I really thought we were done with this nonsense after the last election, but perhaps not.
Out in California, a farmer is facing millions of dollars in fines for plowing a field that he purchased and planting wheat. If that sentence sounds like something out of a George Orwell novel to you, you’re not alone. His supposed crime was to have “disturbed” the Waters of the United States, a term which gained massive popularity under the Obama administration’s EPA rules. In this case, the land that John Duarte purchased and was plowing did not include a river, or even a stream, but rather “seasonal wetlands” which develop swampy areas during the rainy season but then dry up for the rest of the year. (Free Beacon)
A California farmer is facing a $2.8 million fine for failing to get a permit to plow his own field.
John Duarte bought 450 acres of land near Modesto in 2012 and is now being sued by the federal government for plowing near areas the government considers to be “waters of the United States.”
The case will head to trial in August. The government claims that Duarte violated the Clean Water Act because he did not obtain a permit to work near the wetlands.
USA Today has all the details here but it’s reminiscent of other cases brought against landowners in the past. One of the major sticking points is that farmers are supposed to be exempt from these rules. But the government is claiming that the “ripper” blades he used while plowing were “discharging material” into “wetlands.” And for that he’s being fined millions of dollars.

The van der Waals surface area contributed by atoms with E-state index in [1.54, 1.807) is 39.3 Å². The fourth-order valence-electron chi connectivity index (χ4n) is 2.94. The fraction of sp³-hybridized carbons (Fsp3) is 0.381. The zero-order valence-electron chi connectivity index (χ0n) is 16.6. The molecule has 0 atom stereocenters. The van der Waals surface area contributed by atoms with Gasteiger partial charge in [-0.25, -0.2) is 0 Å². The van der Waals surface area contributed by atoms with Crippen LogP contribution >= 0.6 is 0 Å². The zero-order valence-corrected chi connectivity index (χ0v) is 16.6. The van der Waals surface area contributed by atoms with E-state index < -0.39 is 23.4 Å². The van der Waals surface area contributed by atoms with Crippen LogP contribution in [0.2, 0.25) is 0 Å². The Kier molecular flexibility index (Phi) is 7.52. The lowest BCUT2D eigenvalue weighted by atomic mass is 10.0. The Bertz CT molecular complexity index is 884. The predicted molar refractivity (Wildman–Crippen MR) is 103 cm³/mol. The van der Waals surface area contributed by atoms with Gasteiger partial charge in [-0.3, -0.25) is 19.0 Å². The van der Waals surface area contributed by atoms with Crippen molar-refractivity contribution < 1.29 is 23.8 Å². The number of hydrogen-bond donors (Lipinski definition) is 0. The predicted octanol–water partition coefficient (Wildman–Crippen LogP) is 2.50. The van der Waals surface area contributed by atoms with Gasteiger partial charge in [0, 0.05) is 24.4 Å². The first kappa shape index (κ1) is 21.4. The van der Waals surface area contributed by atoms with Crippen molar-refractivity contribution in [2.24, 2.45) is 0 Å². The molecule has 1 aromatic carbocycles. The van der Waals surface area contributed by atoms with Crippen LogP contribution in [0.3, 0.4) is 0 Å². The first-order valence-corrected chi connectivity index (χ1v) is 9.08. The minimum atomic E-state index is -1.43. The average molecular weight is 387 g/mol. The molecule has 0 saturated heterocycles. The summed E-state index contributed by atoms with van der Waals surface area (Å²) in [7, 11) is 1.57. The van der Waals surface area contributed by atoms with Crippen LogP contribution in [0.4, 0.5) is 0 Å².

Duarte never even got to harvest the wheat that he planted because the government was all over him. Keep in mind that we’re not talking about dumping chemicals into a stream or building some sort of permanent structure. The guy was plowing. He was literally moving dirt a foot or so to the side so he could plant his crops.
Doesn’t the Justice Department have some say in these matters? Jeff Sessions seems to be mostly on board with Donald Trump’s relaxed regulatory agenda. Obviously the press will have a fit if it happens, but it seems like he could put a word in somebody’s ear and get this case dropped. It’s been exactly one month since the president signed his executive order directing the Agriculture Department to reduce burdensome regulations and make life easier for farmers. This seems like an excellent opportunity to put that approach into action.